A street musician, a man trying desperately to give his life meaning, a woman who never gave up her poet lover until the day she died, the rich landowner for whom the building became a special obsession; all end up dying - timed around changes surrounding one skyscraper in the city. None of their lives could really be called happy, but rather, they are tales of missed chances and destinies unfulfilled. It is the force of the building - and by extension the city itself - and the accumulated lives and stories that have occurred around it that holds their spirits there for one final redemptive act. The four ghosts prevent a freak accident turning fatal in the climax of the book, Eisner’s comment, perhaps, on how the city takes care of its own. In true New York style, however, this is not a happy story but a hard one.
The animated short ‘Rhapsody in Blue’ for Disney’s Fantasia 2000 is remarkably similar. Set in the Great Depression, the cartoon features another four unhappy lives that intersect in the bustle of the city. A construction worker with dreams of becoming a musician, a little girl neglected by her parents and being raised by a succession of tutors instead, a wealthy man used by his controlling wife and an out-of-work and out of luck type without a penny to his name.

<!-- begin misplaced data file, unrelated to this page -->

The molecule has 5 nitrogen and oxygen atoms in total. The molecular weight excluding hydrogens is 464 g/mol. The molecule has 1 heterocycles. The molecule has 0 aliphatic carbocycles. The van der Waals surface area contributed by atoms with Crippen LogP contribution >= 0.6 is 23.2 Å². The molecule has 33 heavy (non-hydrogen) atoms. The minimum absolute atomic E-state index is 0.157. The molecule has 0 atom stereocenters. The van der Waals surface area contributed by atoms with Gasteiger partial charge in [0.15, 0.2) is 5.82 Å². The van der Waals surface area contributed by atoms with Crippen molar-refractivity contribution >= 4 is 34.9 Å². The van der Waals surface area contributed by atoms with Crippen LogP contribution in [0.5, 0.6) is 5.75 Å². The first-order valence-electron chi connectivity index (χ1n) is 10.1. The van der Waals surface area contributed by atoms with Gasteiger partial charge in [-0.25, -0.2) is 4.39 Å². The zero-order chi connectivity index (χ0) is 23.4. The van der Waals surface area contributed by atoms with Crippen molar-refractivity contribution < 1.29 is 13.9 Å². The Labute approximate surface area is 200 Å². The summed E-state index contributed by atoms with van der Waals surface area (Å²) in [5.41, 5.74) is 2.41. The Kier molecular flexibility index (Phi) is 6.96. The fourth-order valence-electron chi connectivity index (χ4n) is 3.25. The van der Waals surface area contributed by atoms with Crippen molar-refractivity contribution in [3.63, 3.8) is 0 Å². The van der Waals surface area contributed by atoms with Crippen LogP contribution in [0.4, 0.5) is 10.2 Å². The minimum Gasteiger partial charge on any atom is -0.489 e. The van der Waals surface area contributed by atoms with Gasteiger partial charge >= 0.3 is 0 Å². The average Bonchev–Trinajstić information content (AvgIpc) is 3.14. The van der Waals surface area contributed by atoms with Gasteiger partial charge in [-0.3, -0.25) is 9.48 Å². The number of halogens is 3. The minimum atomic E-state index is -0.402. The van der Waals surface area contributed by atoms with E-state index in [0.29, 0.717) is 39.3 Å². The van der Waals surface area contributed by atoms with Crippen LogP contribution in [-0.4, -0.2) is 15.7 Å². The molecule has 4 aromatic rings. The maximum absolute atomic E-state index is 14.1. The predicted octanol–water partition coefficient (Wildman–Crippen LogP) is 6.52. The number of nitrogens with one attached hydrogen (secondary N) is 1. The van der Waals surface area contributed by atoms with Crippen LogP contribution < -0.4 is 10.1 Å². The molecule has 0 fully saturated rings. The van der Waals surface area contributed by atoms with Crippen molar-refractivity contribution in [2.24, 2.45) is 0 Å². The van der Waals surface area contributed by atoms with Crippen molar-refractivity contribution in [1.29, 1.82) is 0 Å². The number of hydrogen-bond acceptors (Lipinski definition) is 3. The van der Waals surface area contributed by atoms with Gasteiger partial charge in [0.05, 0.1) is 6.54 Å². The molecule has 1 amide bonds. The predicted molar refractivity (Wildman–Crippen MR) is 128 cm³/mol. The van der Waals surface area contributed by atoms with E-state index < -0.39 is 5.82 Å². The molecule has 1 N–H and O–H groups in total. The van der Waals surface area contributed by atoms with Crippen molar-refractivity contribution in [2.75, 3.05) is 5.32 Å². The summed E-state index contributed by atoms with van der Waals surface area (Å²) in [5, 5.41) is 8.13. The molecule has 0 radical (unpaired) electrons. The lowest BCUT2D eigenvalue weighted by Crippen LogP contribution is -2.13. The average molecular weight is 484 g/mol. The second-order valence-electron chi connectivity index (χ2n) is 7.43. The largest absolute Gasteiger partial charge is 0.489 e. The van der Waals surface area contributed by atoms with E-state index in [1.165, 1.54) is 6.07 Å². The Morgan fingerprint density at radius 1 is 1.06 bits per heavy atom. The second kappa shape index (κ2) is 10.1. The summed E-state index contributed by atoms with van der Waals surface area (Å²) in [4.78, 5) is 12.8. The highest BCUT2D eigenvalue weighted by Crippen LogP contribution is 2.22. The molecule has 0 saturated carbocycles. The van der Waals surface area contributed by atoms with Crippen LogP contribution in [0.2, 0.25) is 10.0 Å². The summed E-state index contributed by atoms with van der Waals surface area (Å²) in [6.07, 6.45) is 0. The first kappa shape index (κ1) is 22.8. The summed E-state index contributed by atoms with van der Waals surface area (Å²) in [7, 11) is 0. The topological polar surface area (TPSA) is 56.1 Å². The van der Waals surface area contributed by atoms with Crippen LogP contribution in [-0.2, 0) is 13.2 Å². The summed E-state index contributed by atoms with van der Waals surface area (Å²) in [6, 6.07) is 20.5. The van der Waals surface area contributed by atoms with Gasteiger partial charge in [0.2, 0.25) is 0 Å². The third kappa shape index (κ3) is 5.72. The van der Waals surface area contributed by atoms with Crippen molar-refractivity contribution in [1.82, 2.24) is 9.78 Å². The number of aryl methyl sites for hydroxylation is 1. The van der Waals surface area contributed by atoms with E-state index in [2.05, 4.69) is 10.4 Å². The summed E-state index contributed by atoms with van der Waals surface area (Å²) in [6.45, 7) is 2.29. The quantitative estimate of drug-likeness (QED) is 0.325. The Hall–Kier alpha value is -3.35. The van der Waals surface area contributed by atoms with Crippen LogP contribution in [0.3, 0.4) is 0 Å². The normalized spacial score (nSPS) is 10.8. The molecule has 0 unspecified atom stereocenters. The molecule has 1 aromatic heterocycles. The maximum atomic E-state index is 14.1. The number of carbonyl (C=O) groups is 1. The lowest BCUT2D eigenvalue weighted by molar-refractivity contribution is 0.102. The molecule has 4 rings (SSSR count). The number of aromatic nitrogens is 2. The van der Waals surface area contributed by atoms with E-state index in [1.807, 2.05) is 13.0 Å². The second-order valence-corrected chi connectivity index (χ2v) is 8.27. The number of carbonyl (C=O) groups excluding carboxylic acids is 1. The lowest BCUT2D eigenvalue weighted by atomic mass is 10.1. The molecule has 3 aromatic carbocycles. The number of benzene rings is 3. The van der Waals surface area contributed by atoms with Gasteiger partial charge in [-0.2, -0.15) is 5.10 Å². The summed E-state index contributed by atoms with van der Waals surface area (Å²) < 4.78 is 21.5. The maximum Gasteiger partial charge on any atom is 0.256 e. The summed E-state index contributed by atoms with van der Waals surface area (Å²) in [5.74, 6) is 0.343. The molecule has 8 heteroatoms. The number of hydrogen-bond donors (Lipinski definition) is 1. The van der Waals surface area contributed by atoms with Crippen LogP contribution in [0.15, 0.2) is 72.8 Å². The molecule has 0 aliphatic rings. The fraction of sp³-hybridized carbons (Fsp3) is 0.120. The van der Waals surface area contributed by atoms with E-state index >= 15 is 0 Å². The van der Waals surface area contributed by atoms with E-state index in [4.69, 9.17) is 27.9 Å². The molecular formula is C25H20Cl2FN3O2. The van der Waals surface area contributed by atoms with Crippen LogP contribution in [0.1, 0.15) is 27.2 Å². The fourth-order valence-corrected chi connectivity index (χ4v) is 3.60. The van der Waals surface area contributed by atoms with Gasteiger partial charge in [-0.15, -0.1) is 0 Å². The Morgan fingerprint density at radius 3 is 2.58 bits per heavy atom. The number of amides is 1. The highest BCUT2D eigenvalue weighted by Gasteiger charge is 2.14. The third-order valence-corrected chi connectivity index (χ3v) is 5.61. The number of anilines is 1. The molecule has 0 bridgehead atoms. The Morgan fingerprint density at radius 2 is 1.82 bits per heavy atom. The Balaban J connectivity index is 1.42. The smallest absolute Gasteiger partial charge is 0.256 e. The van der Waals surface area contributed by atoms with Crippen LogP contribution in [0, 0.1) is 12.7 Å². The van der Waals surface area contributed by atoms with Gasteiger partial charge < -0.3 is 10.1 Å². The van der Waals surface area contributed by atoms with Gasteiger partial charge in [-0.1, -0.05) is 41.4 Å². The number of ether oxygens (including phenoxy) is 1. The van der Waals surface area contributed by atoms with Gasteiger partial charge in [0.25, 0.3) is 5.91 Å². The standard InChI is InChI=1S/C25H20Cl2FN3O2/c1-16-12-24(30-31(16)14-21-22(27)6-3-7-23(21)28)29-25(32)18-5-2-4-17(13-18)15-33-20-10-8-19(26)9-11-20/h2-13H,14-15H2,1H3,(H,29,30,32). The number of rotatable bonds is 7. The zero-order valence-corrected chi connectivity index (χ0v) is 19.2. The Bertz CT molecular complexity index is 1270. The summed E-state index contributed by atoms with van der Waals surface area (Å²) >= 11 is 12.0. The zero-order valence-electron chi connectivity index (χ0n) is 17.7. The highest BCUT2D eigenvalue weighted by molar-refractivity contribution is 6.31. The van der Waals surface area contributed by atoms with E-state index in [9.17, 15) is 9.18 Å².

Throughout the short, the four main characters are rushed through their lives by the pace of the big city, each in a private world of unhappiness. From different vantages they see a pair of ice skating figures, this moment of beauty and freedom compelling them all to break free and keep trying for life. Just as in Eisner’s ‘The Building’, the characters, without ever meeting one another, change each others’ lives. Both Eisner and Fantasia 2000 recognise that one of the inherent dichotomies of the city is that no matter how much people go through their lives alone, interaction is unavoidable, and the collection of small human acts is what gives the city its life.
Dark Dark Dark are a band from Minneapolis who, nonetheless, seem to me totally suited to New York. Like Gershwin, they are influenced by jazz and have an old-world Americana feel. The mournful sound of the accordion, matched by the wavering and mournful tones of the lead singer seem to perfectly match up to a New York winter - especially when set against the recurring themes of death, winter and loss which feature on the 2008 album Snow Magic